Crossing Sicily, from east to west, we take you on a journey through the Baglio – an ancient rustic building typical of those places – by Stefano Caruso and Mario Minnini, where you will discover the hints of violet of their extraordinary Nero d’Avola, aged in a cellar that has remained identical since 1904.
The magical interweaving of North and South. Two families and two totally different entrepreneurial stories that intersect and merge when Stefano Caruso, third generation of winemakers, meets Mario Minini, owner of a marketing company in Northern Italy and give birth in the area of Marsala in western Sicily, the Caruso & Minini.
That passion and that desire to give the maximum, gives life to an ambitious bet, which sees as protagonists, on the one hand, the agricultural tradition of the family Caruso and on the other hand, the expertise in sales of Minini.
This is how this company was born, which in a short time established itself on the market with a product of high excellence, whose only objective is to transfer the tradition in the bottle, giving the wines of the area a modern expression and in step with the times. Nothing is ever left to chance: every single portion of land is chosen, with the experience of those who have been cultivating it for generations… Here is one of the secrets to creating the best possible combinations between the vine, the climate, the land and the passion of men who know how to overcome the challenges that lie ahead.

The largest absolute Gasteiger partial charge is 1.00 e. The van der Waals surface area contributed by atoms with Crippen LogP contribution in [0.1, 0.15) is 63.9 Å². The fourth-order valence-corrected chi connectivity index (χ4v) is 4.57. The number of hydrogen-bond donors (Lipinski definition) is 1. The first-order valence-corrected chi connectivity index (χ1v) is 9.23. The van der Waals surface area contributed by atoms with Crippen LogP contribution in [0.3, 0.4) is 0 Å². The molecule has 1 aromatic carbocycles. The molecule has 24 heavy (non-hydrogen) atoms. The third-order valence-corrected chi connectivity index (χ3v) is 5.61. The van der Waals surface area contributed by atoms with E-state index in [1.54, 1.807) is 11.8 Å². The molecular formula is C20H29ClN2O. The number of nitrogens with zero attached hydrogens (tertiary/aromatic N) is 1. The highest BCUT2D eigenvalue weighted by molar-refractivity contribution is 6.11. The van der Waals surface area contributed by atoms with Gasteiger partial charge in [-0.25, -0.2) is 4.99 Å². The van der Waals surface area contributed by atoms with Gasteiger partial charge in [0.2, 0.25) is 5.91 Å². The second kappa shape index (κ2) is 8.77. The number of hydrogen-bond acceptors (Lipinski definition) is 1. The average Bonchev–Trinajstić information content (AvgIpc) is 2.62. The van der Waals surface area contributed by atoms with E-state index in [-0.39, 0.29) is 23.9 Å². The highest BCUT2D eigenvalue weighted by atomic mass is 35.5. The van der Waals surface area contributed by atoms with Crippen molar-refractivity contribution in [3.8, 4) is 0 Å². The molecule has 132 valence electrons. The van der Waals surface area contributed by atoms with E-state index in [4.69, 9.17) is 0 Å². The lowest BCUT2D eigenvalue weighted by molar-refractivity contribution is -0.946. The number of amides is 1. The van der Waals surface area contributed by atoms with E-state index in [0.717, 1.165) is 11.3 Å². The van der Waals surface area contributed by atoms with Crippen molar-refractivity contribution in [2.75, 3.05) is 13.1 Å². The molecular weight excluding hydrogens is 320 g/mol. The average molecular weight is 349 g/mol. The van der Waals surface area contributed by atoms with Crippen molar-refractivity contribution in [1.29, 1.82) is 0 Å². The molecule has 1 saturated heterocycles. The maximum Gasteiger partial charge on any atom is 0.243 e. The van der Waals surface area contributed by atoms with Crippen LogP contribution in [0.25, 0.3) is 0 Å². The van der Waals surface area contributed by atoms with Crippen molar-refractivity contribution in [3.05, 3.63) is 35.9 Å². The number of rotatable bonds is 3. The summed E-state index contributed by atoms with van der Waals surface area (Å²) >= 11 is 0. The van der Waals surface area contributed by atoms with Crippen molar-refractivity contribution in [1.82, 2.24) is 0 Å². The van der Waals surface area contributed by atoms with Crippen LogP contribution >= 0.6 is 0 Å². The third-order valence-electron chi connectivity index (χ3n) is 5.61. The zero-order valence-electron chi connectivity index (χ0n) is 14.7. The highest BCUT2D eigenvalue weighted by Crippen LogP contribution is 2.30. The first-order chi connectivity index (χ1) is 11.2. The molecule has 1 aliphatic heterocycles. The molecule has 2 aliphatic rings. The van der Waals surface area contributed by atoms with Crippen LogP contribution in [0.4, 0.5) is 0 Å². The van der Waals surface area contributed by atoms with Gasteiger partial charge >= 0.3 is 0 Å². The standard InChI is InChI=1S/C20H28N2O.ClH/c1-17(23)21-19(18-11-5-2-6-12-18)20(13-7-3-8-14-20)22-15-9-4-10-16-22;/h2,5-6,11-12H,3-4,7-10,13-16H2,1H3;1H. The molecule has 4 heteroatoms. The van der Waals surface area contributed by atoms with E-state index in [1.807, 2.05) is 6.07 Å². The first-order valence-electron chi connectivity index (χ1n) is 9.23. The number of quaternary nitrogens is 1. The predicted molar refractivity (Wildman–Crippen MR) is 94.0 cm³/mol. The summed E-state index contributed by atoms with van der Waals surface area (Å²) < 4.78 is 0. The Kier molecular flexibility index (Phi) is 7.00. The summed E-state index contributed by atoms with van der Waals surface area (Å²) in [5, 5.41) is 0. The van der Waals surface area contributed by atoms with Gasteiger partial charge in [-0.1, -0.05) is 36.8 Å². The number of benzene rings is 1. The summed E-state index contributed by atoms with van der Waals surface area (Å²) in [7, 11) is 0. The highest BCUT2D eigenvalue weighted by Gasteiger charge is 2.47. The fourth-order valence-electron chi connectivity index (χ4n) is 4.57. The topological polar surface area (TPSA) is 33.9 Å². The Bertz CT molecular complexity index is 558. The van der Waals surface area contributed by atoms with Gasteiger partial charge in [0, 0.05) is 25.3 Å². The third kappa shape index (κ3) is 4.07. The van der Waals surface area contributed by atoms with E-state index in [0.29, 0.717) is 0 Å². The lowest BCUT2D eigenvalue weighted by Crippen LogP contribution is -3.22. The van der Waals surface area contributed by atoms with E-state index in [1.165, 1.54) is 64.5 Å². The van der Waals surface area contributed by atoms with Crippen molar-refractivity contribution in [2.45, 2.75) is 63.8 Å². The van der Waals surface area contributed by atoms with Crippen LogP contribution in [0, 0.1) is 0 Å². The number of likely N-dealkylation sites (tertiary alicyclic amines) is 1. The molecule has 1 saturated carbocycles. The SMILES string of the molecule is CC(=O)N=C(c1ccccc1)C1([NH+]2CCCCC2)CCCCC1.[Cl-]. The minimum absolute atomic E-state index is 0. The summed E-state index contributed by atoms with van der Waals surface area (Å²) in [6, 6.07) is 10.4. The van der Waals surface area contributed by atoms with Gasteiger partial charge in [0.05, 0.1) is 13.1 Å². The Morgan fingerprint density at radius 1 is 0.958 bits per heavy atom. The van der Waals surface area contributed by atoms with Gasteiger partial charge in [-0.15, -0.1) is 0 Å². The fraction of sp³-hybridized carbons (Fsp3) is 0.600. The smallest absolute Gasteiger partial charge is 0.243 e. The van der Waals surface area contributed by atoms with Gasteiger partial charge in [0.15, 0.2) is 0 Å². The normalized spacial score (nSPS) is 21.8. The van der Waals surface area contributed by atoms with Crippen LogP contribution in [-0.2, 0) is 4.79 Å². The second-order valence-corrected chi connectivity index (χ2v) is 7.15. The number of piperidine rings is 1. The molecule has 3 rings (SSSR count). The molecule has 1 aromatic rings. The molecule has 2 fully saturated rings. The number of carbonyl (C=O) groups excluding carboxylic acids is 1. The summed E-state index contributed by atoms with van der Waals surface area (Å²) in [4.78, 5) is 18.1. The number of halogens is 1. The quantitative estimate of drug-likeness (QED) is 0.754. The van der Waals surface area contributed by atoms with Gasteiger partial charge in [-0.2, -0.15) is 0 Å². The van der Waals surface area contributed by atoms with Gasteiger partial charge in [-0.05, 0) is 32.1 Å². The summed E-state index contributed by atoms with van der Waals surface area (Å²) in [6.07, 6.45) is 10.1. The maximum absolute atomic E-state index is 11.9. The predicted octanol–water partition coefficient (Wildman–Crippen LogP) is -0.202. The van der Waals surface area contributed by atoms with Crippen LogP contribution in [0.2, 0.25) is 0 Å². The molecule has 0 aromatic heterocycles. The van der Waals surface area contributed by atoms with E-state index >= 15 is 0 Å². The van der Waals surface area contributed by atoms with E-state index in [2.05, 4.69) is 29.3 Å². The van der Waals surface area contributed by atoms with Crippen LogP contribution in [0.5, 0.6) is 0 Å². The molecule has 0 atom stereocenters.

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The charm of Baglio
In Sicilian it would be said “Bagghiu”, and in all likelihood it is of Arab origin, since the courtyards in that language are called Bahal.
The baglio is a farm or a factory, with an inner courtyard. It looks like a fortified building and inside there is a large courtyard.
There is also a distinction between them: Bagli Padronali and Contadini. The difference lies mainly in the shape and details: the so-called Masterpieces are quadrangular and whose courtyard is closed in the four sides, it is accessed, in fact, through a large opening, closed by a door; those Contadini (Farmer), less sumptuous, although even the master ones do not exceed in pomp, are rectangular in shape with very small windows and high and are more recent as buildings, than the master ones.